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LCB, Issue #065 --, Buy Time with Juicy Bait
November 01, 2020

Set the Bait for a Priceless Tempo

Lapoc Chess Board, Issue #065 -- GOTM #35

learn and play online chess
Unlocking a stubborn defense is not always easy. Sometimes waiting for a glaring error from your opponent proves unfruitful. When your adversary is playing well you might need some trickery to provoke a mistake.

Sacrifice material to gain time for a decisive attack. Tempt your opponent with the bait allowing you a crucial tempo to swoop and conquer.

Such slick maneuvering occurred in 1969 when two strong masters, Katalymov and Kaminsky, locked horns in Sochi. Remarkable sacrificial play took place, pulling the defense this way and that. Let's see if it worked.

Deflection of the Key Defender

Katalymov, Boris N - Kaminsky, Oleg M [C56]

GotM #35 - Sochi, 1969
[Connaughton, Ken]

1.e4 e5 2.Nf3

King's Knight Opening

2...Nc6 3.Bc4

Italian Game


Two Knights Defense


White opts for the most energetic continuation.
(4.d3; 4.Nc3; 4.Qe2)

4...exd4 5.e5

Again White pushes the issue.

(5.0-0; 5.Nxd4)


Game position after 5...d5



(6.exd6 Qxd6; 6.exf6 dxc4)

6...Nd7 7.0-0 Be7 8.Re1 0-0 9.Bf4

White shores up his e-pawn which will have a remarkable future in the game.

(9.Nbd2; 9.Bxc6)

9...Ndb8 10.c3 dxc3

Game position after 10...dxc3

This move does indeed allow White to develop his Knight but Black creates a passed pawn with this exchange.


White has a lead in development with the Black King's Knight now sitting in his brother's home square, the first player also has a spatial advantage granting his pieces considerable mobility.

11...d4 12.Ne4 Bf5 13.Bd3 Bg6 14.Rc1 Nb4 15.Bb1 c5

Game position after 15...c5

Black is hoping that his c and d-pawns will give him counterplay and tie down some of White's resources.

16.h4 Nd5 17.Bh2 Nd7 18.Nfg5 h6 19.h5

Game position after 19.h5

White sets in train an exchange sequence that would seem to help Black but he sees that the resulting position holds new assets for him.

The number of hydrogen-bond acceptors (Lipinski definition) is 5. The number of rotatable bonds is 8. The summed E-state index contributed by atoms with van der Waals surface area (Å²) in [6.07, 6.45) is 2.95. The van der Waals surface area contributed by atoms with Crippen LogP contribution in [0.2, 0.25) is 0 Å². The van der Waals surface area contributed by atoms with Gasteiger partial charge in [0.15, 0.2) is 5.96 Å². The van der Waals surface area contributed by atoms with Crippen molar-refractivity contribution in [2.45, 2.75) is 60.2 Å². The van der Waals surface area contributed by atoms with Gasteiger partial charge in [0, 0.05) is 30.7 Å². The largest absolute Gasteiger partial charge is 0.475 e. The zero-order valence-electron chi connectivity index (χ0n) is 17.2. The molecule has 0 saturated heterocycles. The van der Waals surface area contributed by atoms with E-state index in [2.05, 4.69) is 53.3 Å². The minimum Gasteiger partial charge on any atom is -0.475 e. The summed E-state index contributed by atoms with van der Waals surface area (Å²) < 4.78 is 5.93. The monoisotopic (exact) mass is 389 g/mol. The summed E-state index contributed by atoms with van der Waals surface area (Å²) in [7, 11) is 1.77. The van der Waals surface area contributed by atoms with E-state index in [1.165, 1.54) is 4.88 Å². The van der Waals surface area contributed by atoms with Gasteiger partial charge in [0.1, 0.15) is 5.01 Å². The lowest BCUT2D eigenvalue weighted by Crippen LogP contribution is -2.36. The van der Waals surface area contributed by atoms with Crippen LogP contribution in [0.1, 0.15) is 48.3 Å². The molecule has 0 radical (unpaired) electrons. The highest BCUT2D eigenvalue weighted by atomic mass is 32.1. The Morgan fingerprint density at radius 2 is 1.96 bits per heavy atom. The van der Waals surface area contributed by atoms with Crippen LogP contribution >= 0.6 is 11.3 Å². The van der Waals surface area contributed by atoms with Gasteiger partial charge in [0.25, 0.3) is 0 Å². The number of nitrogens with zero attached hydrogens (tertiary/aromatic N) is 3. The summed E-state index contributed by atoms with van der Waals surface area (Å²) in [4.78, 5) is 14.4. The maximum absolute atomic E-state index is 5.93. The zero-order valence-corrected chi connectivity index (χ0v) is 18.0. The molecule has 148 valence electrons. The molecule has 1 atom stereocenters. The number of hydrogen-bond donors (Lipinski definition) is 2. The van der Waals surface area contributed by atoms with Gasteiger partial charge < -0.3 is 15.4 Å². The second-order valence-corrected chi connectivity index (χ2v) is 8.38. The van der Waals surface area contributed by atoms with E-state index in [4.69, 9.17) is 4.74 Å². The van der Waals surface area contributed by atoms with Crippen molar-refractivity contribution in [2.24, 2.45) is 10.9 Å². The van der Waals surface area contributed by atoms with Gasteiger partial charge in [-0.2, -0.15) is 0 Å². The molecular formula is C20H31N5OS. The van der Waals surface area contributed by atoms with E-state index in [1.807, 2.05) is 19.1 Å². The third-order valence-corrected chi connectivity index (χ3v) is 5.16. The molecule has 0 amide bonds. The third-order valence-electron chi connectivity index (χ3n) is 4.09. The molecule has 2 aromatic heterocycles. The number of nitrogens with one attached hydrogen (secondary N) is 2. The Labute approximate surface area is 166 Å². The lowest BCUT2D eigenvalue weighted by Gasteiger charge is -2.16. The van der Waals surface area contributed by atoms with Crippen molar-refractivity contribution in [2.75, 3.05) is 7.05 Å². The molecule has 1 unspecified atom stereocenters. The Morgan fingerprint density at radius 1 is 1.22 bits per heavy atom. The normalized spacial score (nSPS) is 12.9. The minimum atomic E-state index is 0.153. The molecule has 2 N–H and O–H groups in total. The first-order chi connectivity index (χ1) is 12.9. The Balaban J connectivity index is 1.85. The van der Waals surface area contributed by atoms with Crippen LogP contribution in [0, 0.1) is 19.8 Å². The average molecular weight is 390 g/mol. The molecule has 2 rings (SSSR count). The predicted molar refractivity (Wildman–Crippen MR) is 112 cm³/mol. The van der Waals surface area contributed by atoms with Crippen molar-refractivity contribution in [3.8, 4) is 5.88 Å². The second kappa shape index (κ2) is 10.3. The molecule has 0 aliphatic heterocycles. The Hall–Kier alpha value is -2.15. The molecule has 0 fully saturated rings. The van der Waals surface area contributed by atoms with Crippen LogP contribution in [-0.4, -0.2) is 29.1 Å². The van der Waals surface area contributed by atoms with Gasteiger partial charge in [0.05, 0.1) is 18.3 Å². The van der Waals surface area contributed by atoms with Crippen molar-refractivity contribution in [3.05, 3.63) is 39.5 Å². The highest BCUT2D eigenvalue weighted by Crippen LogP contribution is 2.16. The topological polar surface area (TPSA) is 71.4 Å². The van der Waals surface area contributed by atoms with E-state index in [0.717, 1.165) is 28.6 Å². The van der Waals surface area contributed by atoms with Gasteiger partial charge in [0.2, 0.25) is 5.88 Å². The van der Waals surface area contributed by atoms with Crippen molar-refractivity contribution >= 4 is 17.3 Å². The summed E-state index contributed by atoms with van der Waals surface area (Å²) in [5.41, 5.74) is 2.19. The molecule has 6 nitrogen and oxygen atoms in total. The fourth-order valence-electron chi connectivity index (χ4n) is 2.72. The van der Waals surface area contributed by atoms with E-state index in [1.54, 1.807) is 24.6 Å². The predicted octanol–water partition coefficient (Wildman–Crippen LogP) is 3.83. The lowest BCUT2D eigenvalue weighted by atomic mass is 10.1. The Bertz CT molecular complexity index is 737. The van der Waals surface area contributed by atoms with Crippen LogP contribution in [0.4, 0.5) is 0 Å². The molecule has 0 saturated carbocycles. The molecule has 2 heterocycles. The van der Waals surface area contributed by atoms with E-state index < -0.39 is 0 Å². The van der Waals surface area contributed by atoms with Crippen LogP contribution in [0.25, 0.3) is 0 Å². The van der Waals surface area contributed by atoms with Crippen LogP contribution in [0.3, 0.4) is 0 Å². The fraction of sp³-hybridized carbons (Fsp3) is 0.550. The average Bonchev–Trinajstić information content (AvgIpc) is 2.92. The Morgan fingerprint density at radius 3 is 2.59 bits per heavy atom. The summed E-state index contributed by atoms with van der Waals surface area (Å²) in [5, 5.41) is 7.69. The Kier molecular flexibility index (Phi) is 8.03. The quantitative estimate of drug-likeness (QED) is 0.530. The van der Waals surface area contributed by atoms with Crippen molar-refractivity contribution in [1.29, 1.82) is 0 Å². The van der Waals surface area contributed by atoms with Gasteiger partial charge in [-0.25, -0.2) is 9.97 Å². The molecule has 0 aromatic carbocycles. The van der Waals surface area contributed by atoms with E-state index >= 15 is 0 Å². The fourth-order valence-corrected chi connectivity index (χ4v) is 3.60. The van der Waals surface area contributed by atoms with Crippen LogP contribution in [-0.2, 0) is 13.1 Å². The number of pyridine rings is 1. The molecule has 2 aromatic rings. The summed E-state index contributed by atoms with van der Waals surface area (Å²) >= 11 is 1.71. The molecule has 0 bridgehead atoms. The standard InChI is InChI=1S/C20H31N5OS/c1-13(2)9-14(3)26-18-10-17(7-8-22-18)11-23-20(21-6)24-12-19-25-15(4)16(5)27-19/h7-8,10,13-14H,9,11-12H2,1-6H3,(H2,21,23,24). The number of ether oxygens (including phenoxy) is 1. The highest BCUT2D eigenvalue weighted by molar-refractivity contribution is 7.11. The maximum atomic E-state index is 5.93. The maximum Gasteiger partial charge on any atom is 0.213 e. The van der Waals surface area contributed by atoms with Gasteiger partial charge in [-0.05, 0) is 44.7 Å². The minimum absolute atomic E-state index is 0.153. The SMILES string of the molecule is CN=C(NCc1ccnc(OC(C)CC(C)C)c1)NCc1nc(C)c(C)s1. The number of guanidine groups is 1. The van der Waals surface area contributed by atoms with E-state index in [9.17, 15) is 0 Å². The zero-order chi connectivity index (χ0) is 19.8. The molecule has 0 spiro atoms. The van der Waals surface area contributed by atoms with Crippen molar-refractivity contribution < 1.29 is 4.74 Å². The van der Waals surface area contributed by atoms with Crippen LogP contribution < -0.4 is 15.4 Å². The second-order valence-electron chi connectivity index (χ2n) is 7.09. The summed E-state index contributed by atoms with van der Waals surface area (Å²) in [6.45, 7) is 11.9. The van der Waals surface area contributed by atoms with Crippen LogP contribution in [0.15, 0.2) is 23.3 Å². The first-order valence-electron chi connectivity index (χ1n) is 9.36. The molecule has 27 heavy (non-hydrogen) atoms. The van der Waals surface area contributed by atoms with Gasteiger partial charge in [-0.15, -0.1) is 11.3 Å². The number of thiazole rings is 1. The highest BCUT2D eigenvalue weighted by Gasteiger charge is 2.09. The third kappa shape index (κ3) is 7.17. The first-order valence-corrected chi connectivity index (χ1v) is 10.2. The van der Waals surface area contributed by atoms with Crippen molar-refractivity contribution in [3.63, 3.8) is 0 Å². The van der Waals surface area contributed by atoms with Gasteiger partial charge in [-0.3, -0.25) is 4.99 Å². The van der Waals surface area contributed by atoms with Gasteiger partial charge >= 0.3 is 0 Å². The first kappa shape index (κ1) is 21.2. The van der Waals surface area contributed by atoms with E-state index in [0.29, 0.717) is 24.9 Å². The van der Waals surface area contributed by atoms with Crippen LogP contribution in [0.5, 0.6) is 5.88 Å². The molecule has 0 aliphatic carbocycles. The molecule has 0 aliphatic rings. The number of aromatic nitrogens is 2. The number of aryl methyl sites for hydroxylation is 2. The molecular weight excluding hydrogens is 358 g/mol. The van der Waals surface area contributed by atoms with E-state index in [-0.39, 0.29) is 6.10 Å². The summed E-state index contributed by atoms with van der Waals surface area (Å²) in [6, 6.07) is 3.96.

19...Bxh5 20.Qxh5 Bxg5 21.Nxg5 Qxg5 22.Qf3 N7b6 23.Rxc5

Black's passed pawn now looks much more frail.

23...Rfc8 24.b4

(24.Rxd5?? Rc1 25.Qe4 Nxd5 26.Rf1 Rxf1+ 27.Kxf1 Qc1+ 28.Ke2 Qxb2+ 29.Kf3 g6 30.Bd3 Qa3 31.e6 f5 32.Qxd5 Qxd3+ 33.Kf4 Re8 34.a4-+)

24...Nxb4 25.e6!!

Game position after 25.e6!!

And the reasoning for the simplifying becomes clear. White will sacrifice his Rook for a monster passed pawn and a powerful attack.

(25.Rxc8+; 25.Bf4)

25...Qxc5 26.Qxf7+ Kh8 27.e7

White's remaining pieces are brilliantly placed to threaten both promotion and a Kingside attack and Black will find it difficult to parry both dangers.


Cutting off the light square Bishop' s view of h7, opening up the Black Queen's gaze on f2 and reminding White that there are two passers on the board.


White embarks on the final assault and Black's subsequent responses will be absolutely forced.

28...Rg8 29.Qg6

The forcing sequence continues...

29...Qc6 30.Bxg7+!

Game position after 30.Bxg7+!

Another clever sacrifice finally compromises Black's back rank fatally.

30...Rxg7 31.e8Q+

And there it is.

31...Rxe8 32.Rxe8+ Qxe8 33.Qxe8+ Rg8 34.Qe5+ Rg7 35.Qf4 N6d5 36.Qf8+ Kh7 37.a3

Game position after 37.a3

Black resigns, with the fall of his passed pawn go any chances for him in this game. The Queen and Bishop will co-ordinate to pick off and defeat Black's remaining forces.


Katalymov - Kaminsky, Sochi, 1969)

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